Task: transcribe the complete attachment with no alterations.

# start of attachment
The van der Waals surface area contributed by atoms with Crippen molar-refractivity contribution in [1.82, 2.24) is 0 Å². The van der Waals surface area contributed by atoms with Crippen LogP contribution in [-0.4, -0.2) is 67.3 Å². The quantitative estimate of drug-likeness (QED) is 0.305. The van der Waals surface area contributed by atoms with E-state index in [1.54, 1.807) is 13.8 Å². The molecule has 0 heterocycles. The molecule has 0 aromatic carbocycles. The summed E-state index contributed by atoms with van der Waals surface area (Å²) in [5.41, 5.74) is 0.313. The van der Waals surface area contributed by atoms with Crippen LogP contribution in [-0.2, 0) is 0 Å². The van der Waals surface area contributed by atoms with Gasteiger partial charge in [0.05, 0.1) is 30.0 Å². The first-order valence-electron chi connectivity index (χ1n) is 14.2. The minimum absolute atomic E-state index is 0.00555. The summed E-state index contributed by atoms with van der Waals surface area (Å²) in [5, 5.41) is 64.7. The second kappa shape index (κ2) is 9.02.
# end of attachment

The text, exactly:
The van der Waals surface area contributed by atoms with Crippen molar-refractivity contribution in [1.82, 2.24) is 0 Å². The van der Waals surface area contributed by atoms with Crippen LogP contribution in [-0.4, -0.2) is 67.3 Å². The quantitative estimate of drug-likeness (QED) is 0.305. The van der Waals surface area contributed by atoms with E-state index in [1.54, 1.807) is 13.8 Å². The molecule has 0 heterocycles. The molecule has 0 aromatic carbocycles. The summed E-state index contributed by atoms with van der Waals surface area (Å²) in [5.41, 5.74) is 0.313. The van der Waals surface area contributed by atoms with Crippen LogP contribution in [-0.2, 0) is 0 Å². The van der Waals surface area contributed by atoms with Gasteiger partial charge in [0.05, 0.1) is 30.0 Å². The first-order valence-electron chi connectivity index (χ1n) is 14.2. The minimum absolute atomic E-state index is 0.00555. The summed E-state index contributed by atoms with van der Waals surface area (Å²) in [5, 5.41) is 64.7. The second kappa shape index (κ2) is 9.02.